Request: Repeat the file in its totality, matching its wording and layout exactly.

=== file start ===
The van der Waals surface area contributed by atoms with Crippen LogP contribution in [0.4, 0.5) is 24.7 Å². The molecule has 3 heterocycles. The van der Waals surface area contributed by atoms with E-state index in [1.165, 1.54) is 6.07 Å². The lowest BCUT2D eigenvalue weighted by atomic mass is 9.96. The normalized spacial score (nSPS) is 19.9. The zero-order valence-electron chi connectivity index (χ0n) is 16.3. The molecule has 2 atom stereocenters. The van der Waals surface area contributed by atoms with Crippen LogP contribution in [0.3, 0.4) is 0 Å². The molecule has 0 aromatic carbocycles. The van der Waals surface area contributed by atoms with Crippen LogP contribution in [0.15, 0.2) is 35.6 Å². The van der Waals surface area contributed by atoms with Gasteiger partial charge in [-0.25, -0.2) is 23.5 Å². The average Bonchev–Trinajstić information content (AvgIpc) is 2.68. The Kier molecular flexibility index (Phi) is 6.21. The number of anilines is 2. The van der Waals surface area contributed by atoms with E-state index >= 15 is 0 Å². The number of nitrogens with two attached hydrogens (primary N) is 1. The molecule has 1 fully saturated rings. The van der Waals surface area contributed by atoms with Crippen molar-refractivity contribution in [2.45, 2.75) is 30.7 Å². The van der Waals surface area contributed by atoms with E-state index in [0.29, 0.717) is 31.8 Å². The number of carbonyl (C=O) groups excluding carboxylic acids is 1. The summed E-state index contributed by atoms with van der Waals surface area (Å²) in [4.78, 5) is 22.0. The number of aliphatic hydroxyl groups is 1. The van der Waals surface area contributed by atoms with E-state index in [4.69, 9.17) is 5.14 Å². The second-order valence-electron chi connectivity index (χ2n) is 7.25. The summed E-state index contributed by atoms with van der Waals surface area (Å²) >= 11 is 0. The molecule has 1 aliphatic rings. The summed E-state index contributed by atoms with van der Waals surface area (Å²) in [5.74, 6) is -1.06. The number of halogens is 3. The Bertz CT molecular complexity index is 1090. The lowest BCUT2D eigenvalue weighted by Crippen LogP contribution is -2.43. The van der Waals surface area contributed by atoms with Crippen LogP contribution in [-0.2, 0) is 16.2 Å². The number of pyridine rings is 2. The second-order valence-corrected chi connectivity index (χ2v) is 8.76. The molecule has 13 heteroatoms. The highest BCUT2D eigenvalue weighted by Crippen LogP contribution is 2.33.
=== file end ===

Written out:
The van der Waals surface area contributed by atoms with Crippen LogP contribution in [0.4, 0.5) is 24.7 Å². The molecule has 3 heterocycles. The van der Waals surface area contributed by atoms with E-state index in [1.165, 1.54) is 6.07 Å². The lowest BCUT2D eigenvalue weighted by atomic mass is 9.96. The normalized spacial score (nSPS) is 19.9. The zero-order valence-electron chi connectivity index (χ0n) is 16.3. The molecule has 2 atom stereocenters. The van der Waals surface area contributed by atoms with Crippen LogP contribution in [0.3, 0.4) is 0 Å². The molecule has 0 aromatic carbocycles. The van der Waals surface area contributed by atoms with Crippen LogP contribution in [0.15, 0.2) is 35.6 Å². The van der Waals surface area contributed by atoms with Gasteiger partial charge in [-0.25, -0.2) is 23.5 Å². The average Bonchev–Trinajstić information content (AvgIpc) is 2.68. The Kier molecular flexibility index (Phi) is 6.21. The number of anilines is 2. The van der Waals surface area contributed by atoms with E-state index >= 15 is 0 Å². The number of nitrogens with two attached hydrogens (primary N) is 1. The molecule has 1 fully saturated rings. The van der Waals surface area contributed by atoms with Crippen molar-refractivity contribution in [2.45, 2.75) is 30.7 Å². The van der Waals surface area contributed by atoms with E-state index in [0.29, 0.717) is 31.8 Å². The number of carbonyl (C=O) groups excluding carboxylic acids is 1. The summed E-state index contributed by atoms with van der Waals surface area (Å²) in [4.78, 5) is 22.0. The number of aliphatic hydroxyl groups is 1. The van der Waals surface area contributed by atoms with E-state index in [4.69, 9.17) is 5.14 Å². The second-order valence-electron chi connectivity index (χ2n) is 7.25. The summed E-state index contributed by atoms with van der Waals surface area (Å²) >= 11 is 0. The molecule has 1 aliphatic rings. The summed E-state index contributed by atoms with van der Waals surface area (Å²) in [5.74, 6) is -1.06. The number of halogens is 3. The Bertz CT molecular complexity index is 1090. The lowest BCUT2D eigenvalue weighted by Crippen LogP contribution is -2.43. The van der Waals surface area contributed by atoms with Crippen LogP contribution in [-0.2, 0) is 16.2 Å². The number of pyridine rings is 2. The second-order valence-corrected chi connectivity index (χ2v) is 8.76. The molecule has 13 heteroatoms. The highest BCUT2D eigenvalue weighted by Crippen LogP contribution is 2.33.